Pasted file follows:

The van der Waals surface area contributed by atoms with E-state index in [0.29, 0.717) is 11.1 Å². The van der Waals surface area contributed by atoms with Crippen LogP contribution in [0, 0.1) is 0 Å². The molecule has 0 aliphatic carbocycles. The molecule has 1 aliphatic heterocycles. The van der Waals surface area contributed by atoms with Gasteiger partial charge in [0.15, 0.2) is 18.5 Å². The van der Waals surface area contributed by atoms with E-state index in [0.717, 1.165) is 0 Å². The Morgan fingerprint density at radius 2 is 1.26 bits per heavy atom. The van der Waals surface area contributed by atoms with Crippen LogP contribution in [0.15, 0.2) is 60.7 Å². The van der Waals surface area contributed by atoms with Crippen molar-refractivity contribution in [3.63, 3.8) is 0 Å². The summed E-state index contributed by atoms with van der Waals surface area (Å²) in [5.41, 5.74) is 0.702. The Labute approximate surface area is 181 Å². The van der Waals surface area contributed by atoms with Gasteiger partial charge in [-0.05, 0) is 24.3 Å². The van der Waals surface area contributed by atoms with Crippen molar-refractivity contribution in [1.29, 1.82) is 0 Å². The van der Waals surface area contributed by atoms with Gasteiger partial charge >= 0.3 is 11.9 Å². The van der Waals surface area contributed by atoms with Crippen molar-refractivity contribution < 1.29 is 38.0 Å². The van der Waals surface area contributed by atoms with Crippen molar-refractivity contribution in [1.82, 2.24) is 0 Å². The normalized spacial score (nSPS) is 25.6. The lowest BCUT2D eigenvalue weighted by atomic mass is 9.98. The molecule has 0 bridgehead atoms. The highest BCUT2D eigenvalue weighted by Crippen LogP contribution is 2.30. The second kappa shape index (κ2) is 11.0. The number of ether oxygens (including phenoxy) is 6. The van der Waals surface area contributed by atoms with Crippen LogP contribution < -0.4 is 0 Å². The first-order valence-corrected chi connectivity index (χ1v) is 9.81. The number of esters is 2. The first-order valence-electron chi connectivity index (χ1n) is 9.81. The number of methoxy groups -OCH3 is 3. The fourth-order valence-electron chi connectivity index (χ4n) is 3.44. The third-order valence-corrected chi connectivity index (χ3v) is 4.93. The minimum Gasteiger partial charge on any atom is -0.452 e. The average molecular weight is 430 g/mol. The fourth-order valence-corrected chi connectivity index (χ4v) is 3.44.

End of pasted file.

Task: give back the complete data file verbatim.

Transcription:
The van der Waals surface area contributed by atoms with E-state index in [0.29, 0.717) is 11.1 Å². The van der Waals surface area contributed by atoms with Crippen LogP contribution in [0, 0.1) is 0 Å². The molecule has 0 aliphatic carbocycles. The molecule has 1 aliphatic heterocycles. The van der Waals surface area contributed by atoms with Gasteiger partial charge in [0.15, 0.2) is 18.5 Å². The van der Waals surface area contributed by atoms with E-state index in [0.717, 1.165) is 0 Å². The Morgan fingerprint density at radius 2 is 1.26 bits per heavy atom. The van der Waals surface area contributed by atoms with Crippen LogP contribution in [0.15, 0.2) is 60.7 Å². The van der Waals surface area contributed by atoms with Crippen molar-refractivity contribution in [3.63, 3.8) is 0 Å². The summed E-state index contributed by atoms with van der Waals surface area (Å²) in [5.41, 5.74) is 0.702. The Labute approximate surface area is 181 Å². The van der Waals surface area contributed by atoms with Gasteiger partial charge in [-0.05, 0) is 24.3 Å². The van der Waals surface area contributed by atoms with Crippen molar-refractivity contribution in [1.29, 1.82) is 0 Å². The van der Waals surface area contributed by atoms with Gasteiger partial charge >= 0.3 is 11.9 Å². The van der Waals surface area contributed by atoms with Crippen molar-refractivity contribution < 1.29 is 38.0 Å². The van der Waals surface area contributed by atoms with Crippen molar-refractivity contribution in [1.82, 2.24) is 0 Å². The normalized spacial score (nSPS) is 25.6. The lowest BCUT2D eigenvalue weighted by atomic mass is 9.98. The molecule has 0 bridgehead atoms. The highest BCUT2D eigenvalue weighted by Crippen LogP contribution is 2.30. The second kappa shape index (κ2) is 11.0. The number of ether oxygens (including phenoxy) is 6. The van der Waals surface area contributed by atoms with Crippen LogP contribution < -0.4 is 0 Å². The first-order valence-corrected chi connectivity index (χ1v) is 9.81. The number of esters is 2. The first-order valence-electron chi connectivity index (χ1n) is 9.81. The number of methoxy groups -OCH3 is 3. The fourth-order valence-electron chi connectivity index (χ4n) is 3.44. The third-order valence-corrected chi connectivity index (χ3v) is 4.93. The minimum Gasteiger partial charge on any atom is -0.452 e. The average molecular weight is 430 g/mol. The fourth-order valence-corrected chi connectivity index (χ4v) is 3.44.